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U.S. envoy says North Korea nuclear talks hit stalemate

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BEIJING — International talks on North Korea's nuclear program stalled on Wednesday, envoys said, after the communist regime snubbed a Chinese proposal outlining how monitors could verify its past atomic activities.

North Korea was refusing to allow outside inspectors take samples from its main nuclear complex at Yongbyon — a key method of checking whether the country was truthful in its accounting of its nuclear programs.

China offered a proposal on the tricky issue but the top U.S. negotiator, Christopher Hill, said North Korea was not compromising during talks Wednesday.

"We did not make any progress today. Not at all," Hill told reporters after meetings with chief envoys from North and South Korea, China, Japan and Russia.

"Most delegations were prepared to work on the Chinese text," Hill said. "There was a consensus on how to move forward. That consensus was not shared by the DPRK." The DPRK is the acronym for North Korea's formal name, the Democratic People's Republic of Korea.

"Differences were not narrowed," said South Korea's representative, Kim Sook.

It was not immediately clear how long the talks that began Monday would last. They were originally scheduled to run for three days, but the envoys were scheduled to meet again Thursday morning, said Cho Yun-soo, a spokesman for the South Korean delegation.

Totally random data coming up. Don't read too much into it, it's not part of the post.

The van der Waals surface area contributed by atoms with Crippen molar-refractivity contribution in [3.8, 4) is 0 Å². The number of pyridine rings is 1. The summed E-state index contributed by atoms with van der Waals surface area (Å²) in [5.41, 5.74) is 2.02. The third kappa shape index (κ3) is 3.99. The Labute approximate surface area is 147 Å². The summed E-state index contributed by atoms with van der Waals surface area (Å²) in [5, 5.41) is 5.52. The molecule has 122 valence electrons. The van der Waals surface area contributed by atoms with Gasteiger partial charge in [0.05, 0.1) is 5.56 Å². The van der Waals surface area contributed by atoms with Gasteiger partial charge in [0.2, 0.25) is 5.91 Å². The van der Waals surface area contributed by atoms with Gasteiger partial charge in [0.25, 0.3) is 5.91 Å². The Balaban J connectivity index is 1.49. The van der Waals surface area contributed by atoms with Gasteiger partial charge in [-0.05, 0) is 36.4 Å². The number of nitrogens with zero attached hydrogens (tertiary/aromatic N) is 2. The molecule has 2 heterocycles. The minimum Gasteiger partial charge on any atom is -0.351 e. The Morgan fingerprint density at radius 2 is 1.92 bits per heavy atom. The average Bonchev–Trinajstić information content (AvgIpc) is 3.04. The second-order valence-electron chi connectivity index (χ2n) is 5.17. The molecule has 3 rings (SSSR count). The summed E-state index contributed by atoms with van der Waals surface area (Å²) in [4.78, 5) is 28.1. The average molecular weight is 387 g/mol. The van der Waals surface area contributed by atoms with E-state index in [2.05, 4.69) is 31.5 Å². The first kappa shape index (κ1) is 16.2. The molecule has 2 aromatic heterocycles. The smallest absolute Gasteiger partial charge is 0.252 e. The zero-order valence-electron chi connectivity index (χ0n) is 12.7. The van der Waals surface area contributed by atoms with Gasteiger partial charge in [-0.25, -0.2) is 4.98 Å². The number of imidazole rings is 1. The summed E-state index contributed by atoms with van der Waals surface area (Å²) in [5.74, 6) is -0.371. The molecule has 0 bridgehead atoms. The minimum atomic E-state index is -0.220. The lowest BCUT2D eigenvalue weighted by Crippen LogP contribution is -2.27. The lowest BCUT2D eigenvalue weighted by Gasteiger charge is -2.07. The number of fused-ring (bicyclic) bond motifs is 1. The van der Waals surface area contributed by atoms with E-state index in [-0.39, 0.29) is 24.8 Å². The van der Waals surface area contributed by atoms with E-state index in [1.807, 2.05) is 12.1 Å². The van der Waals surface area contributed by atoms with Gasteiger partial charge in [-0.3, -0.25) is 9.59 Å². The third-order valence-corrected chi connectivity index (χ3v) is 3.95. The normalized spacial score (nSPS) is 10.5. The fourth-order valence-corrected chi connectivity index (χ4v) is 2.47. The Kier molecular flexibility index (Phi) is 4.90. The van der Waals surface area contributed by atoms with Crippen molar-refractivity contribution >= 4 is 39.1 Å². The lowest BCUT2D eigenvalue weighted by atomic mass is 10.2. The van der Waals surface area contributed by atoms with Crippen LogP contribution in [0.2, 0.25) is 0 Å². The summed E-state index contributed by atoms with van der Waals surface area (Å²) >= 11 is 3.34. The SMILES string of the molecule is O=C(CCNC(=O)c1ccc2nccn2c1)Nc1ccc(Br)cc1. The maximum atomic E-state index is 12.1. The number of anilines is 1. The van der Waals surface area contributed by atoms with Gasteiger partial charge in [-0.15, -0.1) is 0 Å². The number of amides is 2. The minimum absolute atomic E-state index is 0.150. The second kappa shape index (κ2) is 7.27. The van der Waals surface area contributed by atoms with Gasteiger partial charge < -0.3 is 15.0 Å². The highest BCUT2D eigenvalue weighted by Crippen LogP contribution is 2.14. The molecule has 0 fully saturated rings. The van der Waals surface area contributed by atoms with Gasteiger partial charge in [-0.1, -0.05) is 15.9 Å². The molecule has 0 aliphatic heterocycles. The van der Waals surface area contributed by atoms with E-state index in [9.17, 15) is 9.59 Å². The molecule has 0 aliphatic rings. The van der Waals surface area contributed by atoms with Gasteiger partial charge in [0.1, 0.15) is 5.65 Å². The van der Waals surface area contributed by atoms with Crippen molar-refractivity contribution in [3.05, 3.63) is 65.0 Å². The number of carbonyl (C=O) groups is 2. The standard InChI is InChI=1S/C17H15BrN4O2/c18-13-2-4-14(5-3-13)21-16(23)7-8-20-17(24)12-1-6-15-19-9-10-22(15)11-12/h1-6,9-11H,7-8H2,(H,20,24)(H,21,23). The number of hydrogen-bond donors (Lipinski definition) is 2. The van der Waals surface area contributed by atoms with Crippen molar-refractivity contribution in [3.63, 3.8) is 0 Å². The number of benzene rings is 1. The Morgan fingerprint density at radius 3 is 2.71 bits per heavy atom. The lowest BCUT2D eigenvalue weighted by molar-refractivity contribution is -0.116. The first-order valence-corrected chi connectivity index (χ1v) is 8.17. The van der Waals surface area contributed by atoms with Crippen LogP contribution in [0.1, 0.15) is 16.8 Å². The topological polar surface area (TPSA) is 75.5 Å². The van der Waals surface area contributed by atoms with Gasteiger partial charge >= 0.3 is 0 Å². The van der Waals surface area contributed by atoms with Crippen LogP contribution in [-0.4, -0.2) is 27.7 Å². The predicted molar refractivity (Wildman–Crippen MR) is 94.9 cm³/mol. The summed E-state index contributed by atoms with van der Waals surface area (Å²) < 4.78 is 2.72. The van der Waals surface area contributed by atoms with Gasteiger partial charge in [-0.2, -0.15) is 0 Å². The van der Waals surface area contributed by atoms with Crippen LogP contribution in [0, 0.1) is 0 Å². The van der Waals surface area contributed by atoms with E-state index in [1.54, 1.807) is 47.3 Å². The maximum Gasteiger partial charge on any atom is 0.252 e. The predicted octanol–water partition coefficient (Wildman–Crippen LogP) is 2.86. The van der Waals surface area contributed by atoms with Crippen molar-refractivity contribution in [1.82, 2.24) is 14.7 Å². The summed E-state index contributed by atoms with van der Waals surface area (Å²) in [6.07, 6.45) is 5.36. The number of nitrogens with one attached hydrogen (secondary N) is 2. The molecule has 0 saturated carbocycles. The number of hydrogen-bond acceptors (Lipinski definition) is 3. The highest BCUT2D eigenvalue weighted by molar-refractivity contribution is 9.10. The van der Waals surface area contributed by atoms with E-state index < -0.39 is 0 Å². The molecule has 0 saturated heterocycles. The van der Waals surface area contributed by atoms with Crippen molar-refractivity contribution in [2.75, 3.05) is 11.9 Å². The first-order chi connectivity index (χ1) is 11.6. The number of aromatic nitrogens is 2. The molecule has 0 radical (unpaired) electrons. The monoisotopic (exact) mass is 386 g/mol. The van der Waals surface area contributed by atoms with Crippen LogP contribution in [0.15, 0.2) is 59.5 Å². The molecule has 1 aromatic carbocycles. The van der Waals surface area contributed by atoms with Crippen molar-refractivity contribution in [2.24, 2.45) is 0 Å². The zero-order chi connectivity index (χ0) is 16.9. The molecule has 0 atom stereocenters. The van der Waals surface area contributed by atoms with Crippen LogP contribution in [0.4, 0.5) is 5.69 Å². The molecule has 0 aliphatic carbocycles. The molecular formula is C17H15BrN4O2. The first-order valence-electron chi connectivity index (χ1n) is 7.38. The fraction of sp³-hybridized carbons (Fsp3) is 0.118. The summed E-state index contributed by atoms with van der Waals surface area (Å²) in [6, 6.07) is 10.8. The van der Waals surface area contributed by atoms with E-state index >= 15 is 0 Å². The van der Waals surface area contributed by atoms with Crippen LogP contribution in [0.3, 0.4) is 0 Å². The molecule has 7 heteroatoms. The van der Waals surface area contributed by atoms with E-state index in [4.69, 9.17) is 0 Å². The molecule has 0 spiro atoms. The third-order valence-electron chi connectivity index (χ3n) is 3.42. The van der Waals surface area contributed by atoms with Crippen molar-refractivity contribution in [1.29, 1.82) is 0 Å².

Kim cited his North Korean counterpart as saying that samples were not currently an option because Pyongyang did not trust Washington.

Hill said the U.S. was not trying to single out the North but was simply looking for a verification system that "works throughout the world."

"We're not looking to create some kind of North Korean exceptionalism," he said. "We're not looking for anything new, or different. We're looking for tried and tested ways of conducting verification."

The six-party talks have taken place in fits and starts since 2003. In 2006, North Korea conducted an underground nuclear test. Pyongyang agreed to a disarmament-for-aid pact in 2007, but the disarmament process stalled in August amid the verification standoff.

The talks are also looking at setting a schedule for delivery of the remaining fuel oil aid to the impoverished country and determining a timetable for disabling its nuclear facilities.

North Korea submitted an inventory of its past activities in June. U.S. officials said North Korea agreed previously to allow experts to take samples and conduct forensic tests at all of its declared nuclear facilities and undeclared sites.

But Pyongyang says it agreed only to let nuclear inspectors visit its main atomic complex in Yongbyon, view related documents and interview scientists — not take samples.

Associated Press writer Kwang-Tae Kim in Beijing contributed to this report.